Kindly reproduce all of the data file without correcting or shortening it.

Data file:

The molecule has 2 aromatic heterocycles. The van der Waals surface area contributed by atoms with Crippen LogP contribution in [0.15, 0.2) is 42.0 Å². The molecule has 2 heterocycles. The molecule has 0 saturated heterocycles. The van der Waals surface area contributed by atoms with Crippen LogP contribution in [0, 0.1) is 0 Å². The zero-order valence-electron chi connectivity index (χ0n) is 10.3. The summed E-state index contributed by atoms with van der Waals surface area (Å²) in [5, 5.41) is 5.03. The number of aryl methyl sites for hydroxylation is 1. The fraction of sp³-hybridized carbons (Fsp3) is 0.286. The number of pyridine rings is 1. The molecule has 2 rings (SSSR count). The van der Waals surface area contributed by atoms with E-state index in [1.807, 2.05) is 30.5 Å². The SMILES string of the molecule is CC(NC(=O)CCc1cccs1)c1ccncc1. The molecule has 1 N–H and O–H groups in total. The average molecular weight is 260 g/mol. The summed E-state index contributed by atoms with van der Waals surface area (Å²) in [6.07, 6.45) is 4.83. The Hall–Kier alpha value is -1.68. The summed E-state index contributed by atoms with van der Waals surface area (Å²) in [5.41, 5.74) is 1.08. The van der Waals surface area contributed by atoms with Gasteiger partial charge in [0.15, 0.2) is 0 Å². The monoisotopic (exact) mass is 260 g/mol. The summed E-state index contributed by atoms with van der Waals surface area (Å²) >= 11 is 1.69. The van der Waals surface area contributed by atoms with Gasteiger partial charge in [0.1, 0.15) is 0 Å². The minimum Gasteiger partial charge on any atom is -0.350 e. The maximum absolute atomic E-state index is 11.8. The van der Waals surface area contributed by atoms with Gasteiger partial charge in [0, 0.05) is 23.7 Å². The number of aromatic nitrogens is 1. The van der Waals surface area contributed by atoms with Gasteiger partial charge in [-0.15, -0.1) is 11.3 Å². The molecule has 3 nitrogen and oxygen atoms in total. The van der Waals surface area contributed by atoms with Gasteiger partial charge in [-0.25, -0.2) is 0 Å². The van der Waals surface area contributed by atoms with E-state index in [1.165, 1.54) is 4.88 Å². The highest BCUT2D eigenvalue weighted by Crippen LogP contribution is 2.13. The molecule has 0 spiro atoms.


The molecule has 2 aromatic heterocycles. The van der Waals surface area contributed by atoms with Crippen LogP contribution in [0.15, 0.2) is 42.0 Å². The molecule has 2 heterocycles. The molecule has 0 saturated heterocycles. The van der Waals surface area contributed by atoms with Crippen LogP contribution in [0, 0.1) is 0 Å². The zero-order valence-electron chi connectivity index (χ0n) is 10.3. The summed E-state index contributed by atoms with van der Waals surface area (Å²) in [5, 5.41) is 5.03. The number of aryl methyl sites for hydroxylation is 1. The fraction of sp³-hybridized carbons (Fsp3) is 0.286. The number of pyridine rings is 1. The molecule has 2 rings (SSSR count). The van der Waals surface area contributed by atoms with E-state index in [1.807, 2.05) is 30.5 Å². The SMILES string of the molecule is CC(NC(=O)CCc1cccs1)c1ccncc1. The molecule has 1 N–H and O–H groups in total. The average molecular weight is 260 g/mol. The summed E-state index contributed by atoms with van der Waals surface area (Å²) in [6.07, 6.45) is 4.83. The Hall–Kier alpha value is -1.68. The summed E-state index contributed by atoms with van der Waals surface area (Å²) in [5.41, 5.74) is 1.08. The van der Waals surface area contributed by atoms with Gasteiger partial charge in [0.15, 0.2) is 0 Å². The monoisotopic (exact) mass is 260 g/mol. The summed E-state index contributed by atoms with van der Waals surface area (Å²) >= 11 is 1.69. The van der Waals surface area contributed by atoms with Gasteiger partial charge in [0.1, 0.15) is 0 Å². The minimum Gasteiger partial charge on any atom is -0.350 e. The maximum absolute atomic E-state index is 11.8. The van der Waals surface area contributed by atoms with Gasteiger partial charge in [0, 0.05) is 23.7 Å². The number of aromatic nitrogens is 1. The van der Waals surface area contributed by atoms with Gasteiger partial charge in [-0.15, -0.1) is 11.3 Å². The molecule has 3 nitrogen and oxygen atoms in total. The van der Waals surface area contributed by atoms with Gasteiger partial charge in [-0.25, -0.2) is 0 Å². The van der Waals surface area contributed by atoms with E-state index in [1.165, 1.54) is 4.88 Å². The highest BCUT2D eigenvalue weighted by Crippen LogP contribution is 2.13. The molecule has 0 spiro atoms.